Why collective narcissists are so politically volatile

Research from my PrejudiceLab at Goldsmiths, University of London shows that people who score high on the collective narcissism scale are particularly sensitive to even the smallest offences to their group’s image.

The first issues of the German version of French satirical weekly Charlie Hebdo are for sale at a newsstand in Berlin. Photo credit: JOHN MACDOUGALL/AFP/Getty Images

In 2007, a British school teacher in Sudan received a jail sentence under Sharia law because she allowed her pupils to name a classroom teddy-bear ‘Muhammad’. The day after the sentence was announced, more than 10,000 people took to the streets of Khartoum demanding the teacher’s execution for blasphemy. While alternative explanations existed – the name Muhammad was chosen by children’s voting, it is a popular male name in Sudan – the teacher faced such disproportionate hostility because some people interpreted her actions as an insult to their whole group.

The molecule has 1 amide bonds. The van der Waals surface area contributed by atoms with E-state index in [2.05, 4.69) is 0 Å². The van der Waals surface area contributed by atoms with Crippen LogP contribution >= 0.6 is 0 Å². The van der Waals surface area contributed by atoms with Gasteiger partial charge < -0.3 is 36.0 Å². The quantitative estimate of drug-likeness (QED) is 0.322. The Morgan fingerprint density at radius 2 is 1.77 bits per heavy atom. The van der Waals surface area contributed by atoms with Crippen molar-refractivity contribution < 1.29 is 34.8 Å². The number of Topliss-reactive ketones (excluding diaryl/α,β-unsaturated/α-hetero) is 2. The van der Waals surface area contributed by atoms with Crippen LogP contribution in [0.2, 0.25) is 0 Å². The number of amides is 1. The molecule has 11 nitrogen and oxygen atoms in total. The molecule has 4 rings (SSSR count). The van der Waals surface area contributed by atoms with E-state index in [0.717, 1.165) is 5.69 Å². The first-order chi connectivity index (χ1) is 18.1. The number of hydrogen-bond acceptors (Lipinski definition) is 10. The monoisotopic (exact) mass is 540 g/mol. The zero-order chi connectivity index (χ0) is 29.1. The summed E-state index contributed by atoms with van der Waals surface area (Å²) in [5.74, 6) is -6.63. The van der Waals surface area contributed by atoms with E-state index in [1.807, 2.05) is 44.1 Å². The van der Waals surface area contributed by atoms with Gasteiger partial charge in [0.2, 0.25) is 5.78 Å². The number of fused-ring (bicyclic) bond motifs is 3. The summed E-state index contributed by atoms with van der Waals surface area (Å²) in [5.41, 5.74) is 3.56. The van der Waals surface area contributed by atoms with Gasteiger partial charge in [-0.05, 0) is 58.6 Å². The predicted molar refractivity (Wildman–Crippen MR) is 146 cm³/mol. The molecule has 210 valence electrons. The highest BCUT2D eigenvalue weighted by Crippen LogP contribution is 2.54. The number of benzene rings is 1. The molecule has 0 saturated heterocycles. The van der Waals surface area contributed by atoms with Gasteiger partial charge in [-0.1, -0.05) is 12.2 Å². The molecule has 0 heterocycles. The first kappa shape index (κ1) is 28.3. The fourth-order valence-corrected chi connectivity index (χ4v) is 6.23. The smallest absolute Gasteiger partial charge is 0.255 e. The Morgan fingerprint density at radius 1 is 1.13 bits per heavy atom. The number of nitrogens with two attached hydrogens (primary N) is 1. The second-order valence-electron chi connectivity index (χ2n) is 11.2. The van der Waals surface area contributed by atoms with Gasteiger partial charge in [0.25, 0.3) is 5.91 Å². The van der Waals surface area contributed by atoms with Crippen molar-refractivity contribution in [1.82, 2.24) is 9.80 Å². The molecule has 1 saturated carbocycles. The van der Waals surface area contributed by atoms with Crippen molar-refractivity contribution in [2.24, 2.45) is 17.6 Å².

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Study: How You React to Facebook Likes Is Linked to Self-Esteem

Have you ever refreshed your social media page, tallying each new like or lamenting that there are none? A new study reveals what that says about your self-esteem and your sense of purpose.

There are nearly 4.5 billion likes generated daily on Facebook, with half of all users liking at least one post every day, according to the Pew Research Center. And as most people who ever posted a photo on Facebook can attest, getting likes feels good while being ignored by all your online friends can be potentially depressing. Now a new study sheds more light on how all these likes make us feel, finding that those with a sense of purpose are less likely to be affected. 

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Six Crew Members Emerge from Year-Long Mars Simulation

What kind of person could withstand a trip to Mars and back? NASA and Hi-SEAS is trying to find out.

Crewmember walks out in space suit as part of the simulation Mars program with the Hawaii Space Exploration Analog and Simulation (Credit: Hi-SEAS)

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